Tuesday, January 31, 2017


As a geek for things political, I have to admit to growing a little tired of the Donald Trump fiasco.  It is all doom,gloom and anxiousness wondering what will come next. 

So, a little break from surfing the web and getting caught up in the facts, and alternate facts, being spewed by spinners, politicians, news agencies, bloggers and everything in-between.

I found a couple of good essays in the Canadian Political Science Review related to a pair of Atlantic Canadian Elections. 

The 2015 Newfoundland and Labrador Election: Liberals Have a Ball as PC Party Suffers from Post-Williams Hangover by Memorial's Alex Marland makes for insightful reading. Here is the abstract:

From 2003 to 2010, Premier Danny Williams maintained a tight grip on the Progressive Conservative (PC) Party of Newfoundland and Labrador and the provincial government. His chosen successor Kathy Dunderdale carried the party to a third consecutive majority government in 2011. But the new energy of her leadership masked serious cracks in the PC Party foundation. Barely two years into her mandate, Premier Dunderdale resigned, setting in motion further political instability as the party fumbled to replace her. All the while, Dwight Ball and the Liberal Party won by-election after by-election, public opinion poll after poll. That the Liberals would form the government after the 2015 general election was a certainty; that the opposition won so many seats in a smaller legislature was the surprise. Early in his tenure, Premier Williams often remarked that he was responsible for cleaning up the economic mess left by the previous administration. With growing budget deficits stemming from overspending, coupled with declining offshore oil revenues, the economic problems and difficult decisions awaiting Premier Ball and the Liberal government are just as ominous.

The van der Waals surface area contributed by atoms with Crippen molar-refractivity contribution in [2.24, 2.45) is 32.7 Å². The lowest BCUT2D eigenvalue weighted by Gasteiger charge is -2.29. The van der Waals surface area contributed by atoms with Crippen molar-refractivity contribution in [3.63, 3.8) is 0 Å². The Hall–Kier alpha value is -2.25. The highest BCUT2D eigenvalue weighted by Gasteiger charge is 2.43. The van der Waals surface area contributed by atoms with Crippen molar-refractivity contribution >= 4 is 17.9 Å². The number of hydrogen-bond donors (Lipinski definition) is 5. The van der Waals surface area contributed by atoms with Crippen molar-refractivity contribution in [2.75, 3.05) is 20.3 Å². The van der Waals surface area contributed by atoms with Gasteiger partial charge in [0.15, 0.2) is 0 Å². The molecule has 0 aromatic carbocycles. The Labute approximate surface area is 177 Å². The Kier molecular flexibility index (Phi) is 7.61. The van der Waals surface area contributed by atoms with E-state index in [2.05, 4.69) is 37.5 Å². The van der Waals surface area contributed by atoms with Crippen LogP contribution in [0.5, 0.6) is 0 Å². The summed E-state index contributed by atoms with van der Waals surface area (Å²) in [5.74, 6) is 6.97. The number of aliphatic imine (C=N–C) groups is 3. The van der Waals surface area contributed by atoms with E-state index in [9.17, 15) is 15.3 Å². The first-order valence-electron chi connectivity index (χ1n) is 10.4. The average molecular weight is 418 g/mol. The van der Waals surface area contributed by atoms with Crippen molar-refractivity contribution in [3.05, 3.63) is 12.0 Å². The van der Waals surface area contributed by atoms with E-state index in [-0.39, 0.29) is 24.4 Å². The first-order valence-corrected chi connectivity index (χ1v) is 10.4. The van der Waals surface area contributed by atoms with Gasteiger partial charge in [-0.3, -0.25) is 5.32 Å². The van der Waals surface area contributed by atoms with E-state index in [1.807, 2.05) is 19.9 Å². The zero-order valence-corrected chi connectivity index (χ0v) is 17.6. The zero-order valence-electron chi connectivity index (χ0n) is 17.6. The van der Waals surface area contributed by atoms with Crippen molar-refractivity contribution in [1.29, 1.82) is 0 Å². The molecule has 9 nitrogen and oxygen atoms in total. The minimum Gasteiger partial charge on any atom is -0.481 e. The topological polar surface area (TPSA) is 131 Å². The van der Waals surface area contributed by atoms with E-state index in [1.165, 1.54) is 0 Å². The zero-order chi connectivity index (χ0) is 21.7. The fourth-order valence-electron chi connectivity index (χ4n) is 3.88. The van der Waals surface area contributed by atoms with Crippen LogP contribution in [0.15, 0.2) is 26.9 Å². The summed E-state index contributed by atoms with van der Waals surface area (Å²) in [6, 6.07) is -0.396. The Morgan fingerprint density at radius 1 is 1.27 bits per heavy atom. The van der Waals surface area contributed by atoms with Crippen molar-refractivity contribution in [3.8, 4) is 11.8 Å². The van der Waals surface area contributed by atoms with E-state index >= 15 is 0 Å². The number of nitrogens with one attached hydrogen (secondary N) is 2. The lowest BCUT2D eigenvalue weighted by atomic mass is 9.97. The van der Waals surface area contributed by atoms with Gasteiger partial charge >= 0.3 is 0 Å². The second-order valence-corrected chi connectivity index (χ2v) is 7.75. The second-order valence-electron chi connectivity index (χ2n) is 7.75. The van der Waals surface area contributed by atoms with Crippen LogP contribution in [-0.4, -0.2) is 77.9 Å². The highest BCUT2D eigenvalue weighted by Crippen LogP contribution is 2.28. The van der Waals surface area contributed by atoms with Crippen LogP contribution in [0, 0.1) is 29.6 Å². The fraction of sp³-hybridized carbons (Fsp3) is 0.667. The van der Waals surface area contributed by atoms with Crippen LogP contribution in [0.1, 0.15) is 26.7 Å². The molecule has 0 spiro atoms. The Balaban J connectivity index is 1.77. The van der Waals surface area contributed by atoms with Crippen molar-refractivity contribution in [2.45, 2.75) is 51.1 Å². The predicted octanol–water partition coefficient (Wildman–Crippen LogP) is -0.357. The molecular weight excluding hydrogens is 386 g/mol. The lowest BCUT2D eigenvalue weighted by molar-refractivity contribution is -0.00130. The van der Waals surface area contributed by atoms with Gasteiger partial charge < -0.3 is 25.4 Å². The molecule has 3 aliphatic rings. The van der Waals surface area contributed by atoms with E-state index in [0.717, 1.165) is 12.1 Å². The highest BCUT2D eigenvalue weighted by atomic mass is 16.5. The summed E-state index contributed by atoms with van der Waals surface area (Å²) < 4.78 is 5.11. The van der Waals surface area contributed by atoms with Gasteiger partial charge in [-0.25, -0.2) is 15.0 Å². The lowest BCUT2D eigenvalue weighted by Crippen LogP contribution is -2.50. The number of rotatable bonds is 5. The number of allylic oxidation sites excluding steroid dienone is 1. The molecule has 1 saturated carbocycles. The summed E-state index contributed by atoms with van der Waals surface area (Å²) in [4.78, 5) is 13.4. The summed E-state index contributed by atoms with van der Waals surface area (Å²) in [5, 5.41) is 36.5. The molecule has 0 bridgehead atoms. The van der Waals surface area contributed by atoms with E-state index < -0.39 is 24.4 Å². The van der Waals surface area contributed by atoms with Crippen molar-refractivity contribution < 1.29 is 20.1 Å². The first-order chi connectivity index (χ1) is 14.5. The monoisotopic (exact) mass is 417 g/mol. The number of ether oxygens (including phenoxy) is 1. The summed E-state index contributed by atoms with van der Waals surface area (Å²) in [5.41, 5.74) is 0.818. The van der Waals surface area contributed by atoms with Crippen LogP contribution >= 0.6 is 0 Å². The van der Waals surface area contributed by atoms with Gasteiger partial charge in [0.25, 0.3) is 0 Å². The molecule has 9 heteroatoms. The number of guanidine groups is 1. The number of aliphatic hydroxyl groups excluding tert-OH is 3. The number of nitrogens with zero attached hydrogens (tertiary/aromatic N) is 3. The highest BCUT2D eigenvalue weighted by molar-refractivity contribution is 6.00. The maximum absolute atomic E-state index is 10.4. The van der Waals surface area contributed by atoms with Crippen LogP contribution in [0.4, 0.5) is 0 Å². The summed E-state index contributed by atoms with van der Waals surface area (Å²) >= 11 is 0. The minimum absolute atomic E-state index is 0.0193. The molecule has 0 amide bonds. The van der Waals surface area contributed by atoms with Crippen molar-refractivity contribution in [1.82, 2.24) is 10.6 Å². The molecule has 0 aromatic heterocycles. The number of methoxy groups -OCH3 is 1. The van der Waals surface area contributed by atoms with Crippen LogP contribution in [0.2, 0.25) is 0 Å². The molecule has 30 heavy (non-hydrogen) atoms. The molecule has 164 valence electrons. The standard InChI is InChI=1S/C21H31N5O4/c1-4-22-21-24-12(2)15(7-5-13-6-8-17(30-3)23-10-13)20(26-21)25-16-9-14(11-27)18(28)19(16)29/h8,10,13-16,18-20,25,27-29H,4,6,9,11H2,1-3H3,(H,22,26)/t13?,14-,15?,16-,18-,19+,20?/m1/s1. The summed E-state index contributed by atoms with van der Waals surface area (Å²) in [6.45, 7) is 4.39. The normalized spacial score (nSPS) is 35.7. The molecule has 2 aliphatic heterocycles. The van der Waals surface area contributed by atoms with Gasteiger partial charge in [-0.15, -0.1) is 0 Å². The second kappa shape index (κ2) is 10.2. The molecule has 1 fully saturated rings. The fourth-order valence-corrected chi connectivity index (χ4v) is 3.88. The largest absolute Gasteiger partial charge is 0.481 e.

While not related to this province, the journal published a review of the 65th General Election that took place in the Spring of 2015 in Prince Edward Island. The 2015 Provincial Election in Prince Edward Island by Donald Anton Desserud, Jeffery F. Collins. 

While the Liberals won a third straight majority the outcome saw the NDP fail to win a seat while the Green Party leader won a seat in the legislature. Another interesting story that came out of the election that you might find interesting was 
a coin toss that decided the outcome of one seat! Liberal candidate Alan McIsaac's seat in the P.E.I. legislature was affirmed by a coin toss on Tuesday, after a judicial recount revealed a tie against Progressive Conservative incumbent Mary Ellen McInnis.

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